Remedial activities are currently being conducted at the former Homestead ARB, in accordance with CERCLA. A total of 31 operable units (OUs) were evaluated between the cantonment area and the BRAC area. The final Record of Decision (ROD) for HARB was signed in 2006 and HARB achieved construction completion that same year. A few years ago, the Secretary of the Air Force instructed all Air Force installations nationwide to reevaluate all OUs with other than a no action disposition to determine what level of effort would be required to achieve an unlimited use/unrestricted exposure disposition. Air Force contractors are currently evaluating 19 OUs from the cantonment and BRAC areas of the installation. The Air Force, EPA and FDEP are currently involved in the scoping and investigation of the 19 OUs.
Stay Informed and Involved
EPA has conducted many community involvement activities at the site to get community input and to make sure the public remains informed about activities throughout the cleanup process. Outreach activities include public notices and information meetings.
Installation Restoration Program
Homestead Air Reserve Base 482d SPTG/CEV
360 Coral Sea Boulevard
Homestead ARB, Florida 33039-1299
EPA’s Involvement at this Site
The site is located in southern Miami-Dade County, Florida, about 25 miles southwest of Miami. The site is also seven miles northeast of Homestead, two miles west of Biscayne National Park and five miles east of Everglades National Park. The site covers around 2,916 acres. Agricultural lands and residential and commercial areas surround the site.
Over time, developers are converting nearby agricultural areas into residential and commercial developments. The federal government officially activated Homestead Army Air Field, which came before Homestead AFB, in 1942. A severe hurricane caused much damage to the airfield in 1945. The U.S. military placed the facility on inactive status later that year. The military then transferred the property to the Dade County Port Authority. Crop dusters used the runways. A few small industrial and commercial operations used the facility’s buildings.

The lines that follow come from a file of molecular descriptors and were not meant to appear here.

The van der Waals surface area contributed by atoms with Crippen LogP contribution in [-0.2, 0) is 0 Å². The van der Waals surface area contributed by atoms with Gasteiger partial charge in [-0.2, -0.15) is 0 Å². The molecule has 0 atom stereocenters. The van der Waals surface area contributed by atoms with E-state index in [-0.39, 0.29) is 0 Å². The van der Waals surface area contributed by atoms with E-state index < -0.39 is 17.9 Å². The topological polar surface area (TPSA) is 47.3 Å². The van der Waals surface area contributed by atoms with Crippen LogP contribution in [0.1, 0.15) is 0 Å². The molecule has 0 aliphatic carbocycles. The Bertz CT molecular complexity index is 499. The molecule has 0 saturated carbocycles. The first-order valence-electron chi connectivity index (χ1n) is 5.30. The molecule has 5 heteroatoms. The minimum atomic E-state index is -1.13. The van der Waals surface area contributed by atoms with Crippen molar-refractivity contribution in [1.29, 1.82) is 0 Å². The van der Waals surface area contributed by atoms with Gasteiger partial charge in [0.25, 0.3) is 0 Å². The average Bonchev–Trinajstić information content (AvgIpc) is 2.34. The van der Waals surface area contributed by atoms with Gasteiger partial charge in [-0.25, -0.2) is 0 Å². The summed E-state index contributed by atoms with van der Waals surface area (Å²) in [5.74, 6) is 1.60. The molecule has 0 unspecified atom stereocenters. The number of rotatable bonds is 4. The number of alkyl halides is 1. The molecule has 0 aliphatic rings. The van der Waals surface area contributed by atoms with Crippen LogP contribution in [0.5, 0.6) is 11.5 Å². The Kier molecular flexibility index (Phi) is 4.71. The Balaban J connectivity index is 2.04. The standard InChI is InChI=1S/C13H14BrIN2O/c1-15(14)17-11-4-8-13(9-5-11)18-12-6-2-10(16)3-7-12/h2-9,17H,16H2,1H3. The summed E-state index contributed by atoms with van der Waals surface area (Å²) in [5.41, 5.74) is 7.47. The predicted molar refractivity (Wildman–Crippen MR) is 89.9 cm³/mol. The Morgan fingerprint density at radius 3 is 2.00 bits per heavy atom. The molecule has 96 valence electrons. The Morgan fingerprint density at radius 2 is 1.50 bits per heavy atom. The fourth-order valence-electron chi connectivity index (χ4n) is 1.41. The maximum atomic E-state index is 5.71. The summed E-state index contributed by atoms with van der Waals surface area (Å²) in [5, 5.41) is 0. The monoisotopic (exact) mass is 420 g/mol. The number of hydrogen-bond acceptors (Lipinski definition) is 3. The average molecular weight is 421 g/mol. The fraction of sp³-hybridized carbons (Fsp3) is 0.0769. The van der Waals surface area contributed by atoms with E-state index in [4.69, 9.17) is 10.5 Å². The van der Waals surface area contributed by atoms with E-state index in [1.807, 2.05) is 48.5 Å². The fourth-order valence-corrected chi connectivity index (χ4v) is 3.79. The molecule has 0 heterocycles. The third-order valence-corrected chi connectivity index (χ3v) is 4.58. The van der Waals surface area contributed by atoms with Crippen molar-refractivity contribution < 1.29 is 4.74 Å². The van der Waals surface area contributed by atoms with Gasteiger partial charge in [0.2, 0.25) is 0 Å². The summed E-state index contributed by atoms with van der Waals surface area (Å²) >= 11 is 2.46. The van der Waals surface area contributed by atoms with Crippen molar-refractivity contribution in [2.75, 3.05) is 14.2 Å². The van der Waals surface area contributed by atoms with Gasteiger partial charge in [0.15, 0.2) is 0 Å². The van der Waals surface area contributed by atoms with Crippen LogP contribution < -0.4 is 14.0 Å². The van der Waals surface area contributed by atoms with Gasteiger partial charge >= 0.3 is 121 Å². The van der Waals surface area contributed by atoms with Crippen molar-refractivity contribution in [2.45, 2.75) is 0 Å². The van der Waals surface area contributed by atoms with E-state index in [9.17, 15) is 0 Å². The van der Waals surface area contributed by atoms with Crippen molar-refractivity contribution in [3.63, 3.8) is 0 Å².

In 1953, the federal government acquired the installation and some surrounding property. The government built a Strategic Air Command base. In 1955, the federal government reactivated Homestead AFB. The site then served as the home for a range of military aircraft through the early 1990s. In 1990, EPA listed the site on the NPL.
In 1992, Hurricane Andrew almost destroyed Homestead AFB. In 1994, as part of the Base Realignment and Closure Act, the federal government changed 852 acres of Homestead AFB from an active duty base to an Air Reserve Station under management of the U.S. Air Force Reserve Command. In 2003, the federal government officially realigned Homestead Air Reserve Station as an Air Reserve Base. The base’s 1,943 acres include the runway and main taxiways. This retained property, referred to as the cantonment area, is the current location of the Homestead Air Reserve Base.
The federal government also transferred small parcels to the Florida Air National Guard, the U.S. Customs Service, the U.S. Department of Labor’s Job Corps Training Center and several other organizations. The federal government transferred the rest of the former Homestead AFB to Miami-Dade County for redevelopment. The county currently uses a part of the transferred property for storage. The county’s fire department uses another portion of the property for training purposes.
As part of the cleanup strategy for the site, the Air Force, in cooperation with EPA and the State of Florida, identified 31 OUs for potential cleanup. These OUs refer to distinct areas of the site. OU-1, for example, refers to Fire Protection Training Area No. 2.
The Air Force and EPA have issued a series of cleanup plans to address contamination across all 31 OUs. One of the final cleanup plans issued was for OU-15, the Former Hazardous Waste Storage Building (Building 153). Cleanup activities selected in the cleanup plan included using land use controls for both soil and groundwater and conducting a groundwater monitoring program.